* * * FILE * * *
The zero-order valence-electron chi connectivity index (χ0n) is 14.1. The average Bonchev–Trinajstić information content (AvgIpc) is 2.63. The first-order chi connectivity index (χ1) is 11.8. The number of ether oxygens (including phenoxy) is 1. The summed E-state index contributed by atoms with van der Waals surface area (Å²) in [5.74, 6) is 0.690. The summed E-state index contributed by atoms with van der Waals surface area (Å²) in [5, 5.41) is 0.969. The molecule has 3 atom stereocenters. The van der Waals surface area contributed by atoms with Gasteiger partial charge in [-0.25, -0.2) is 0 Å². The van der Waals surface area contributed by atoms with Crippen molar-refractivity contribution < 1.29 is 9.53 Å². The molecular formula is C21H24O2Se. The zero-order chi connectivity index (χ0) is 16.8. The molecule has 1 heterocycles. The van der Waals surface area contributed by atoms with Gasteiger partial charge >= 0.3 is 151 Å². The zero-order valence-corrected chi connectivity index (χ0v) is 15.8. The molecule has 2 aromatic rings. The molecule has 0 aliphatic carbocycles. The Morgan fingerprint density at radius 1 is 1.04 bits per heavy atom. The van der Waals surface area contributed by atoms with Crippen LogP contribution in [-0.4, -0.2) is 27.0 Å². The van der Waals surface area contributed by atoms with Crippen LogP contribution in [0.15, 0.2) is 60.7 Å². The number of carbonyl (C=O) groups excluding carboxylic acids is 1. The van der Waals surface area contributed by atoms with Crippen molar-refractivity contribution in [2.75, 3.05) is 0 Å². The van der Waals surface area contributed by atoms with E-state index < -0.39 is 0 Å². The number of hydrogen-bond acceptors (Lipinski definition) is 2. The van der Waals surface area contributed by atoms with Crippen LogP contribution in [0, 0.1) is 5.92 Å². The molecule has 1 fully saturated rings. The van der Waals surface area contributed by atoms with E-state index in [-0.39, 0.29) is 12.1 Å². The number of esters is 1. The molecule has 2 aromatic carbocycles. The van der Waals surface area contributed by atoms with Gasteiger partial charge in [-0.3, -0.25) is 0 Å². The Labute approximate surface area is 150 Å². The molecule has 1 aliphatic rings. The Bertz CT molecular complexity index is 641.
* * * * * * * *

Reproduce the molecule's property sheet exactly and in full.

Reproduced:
The zero-order valence-electron chi connectivity index (χ0n) is 14.1. The average Bonchev–Trinajstić information content (AvgIpc) is 2.63. The first-order chi connectivity index (χ1) is 11.8. The number of ether oxygens (including phenoxy) is 1. The summed E-state index contributed by atoms with van der Waals surface area (Å²) in [5.74, 6) is 0.690. The summed E-state index contributed by atoms with van der Waals surface area (Å²) in [5, 5.41) is 0.969. The molecule has 3 atom stereocenters. The van der Waals surface area contributed by atoms with Gasteiger partial charge in [-0.25, -0.2) is 0 Å². The van der Waals surface area contributed by atoms with Crippen molar-refractivity contribution < 1.29 is 9.53 Å². The molecular formula is C21H24O2Se. The zero-order chi connectivity index (χ0) is 16.8. The molecule has 1 heterocycles. The van der Waals surface area contributed by atoms with Gasteiger partial charge >= 0.3 is 151 Å². The zero-order valence-corrected chi connectivity index (χ0v) is 15.8. The molecule has 2 aromatic rings. The molecule has 0 aliphatic carbocycles. The Morgan fingerprint density at radius 1 is 1.04 bits per heavy atom. The van der Waals surface area contributed by atoms with Crippen LogP contribution in [-0.4, -0.2) is 27.0 Å². The van der Waals surface area contributed by atoms with Crippen LogP contribution in [0.15, 0.2) is 60.7 Å². The number of carbonyl (C=O) groups excluding carboxylic acids is 1. The van der Waals surface area contributed by atoms with Crippen molar-refractivity contribution in [2.75, 3.05) is 0 Å². The van der Waals surface area contributed by atoms with E-state index < -0.39 is 0 Å². The number of hydrogen-bond acceptors (Lipinski definition) is 2. The van der Waals surface area contributed by atoms with Crippen LogP contribution in [0, 0.1) is 5.92 Å². The molecule has 1 fully saturated rings. The van der Waals surface area contributed by atoms with E-state index in [-0.39, 0.29) is 12.1 Å². The number of esters is 1. The molecule has 2 aromatic carbocycles. The van der Waals surface area contributed by atoms with Gasteiger partial charge in [-0.3, -0.25) is 0 Å². The Labute approximate surface area is 150 Å². The molecule has 1 aliphatic rings. The Bertz CT molecular complexity index is 641.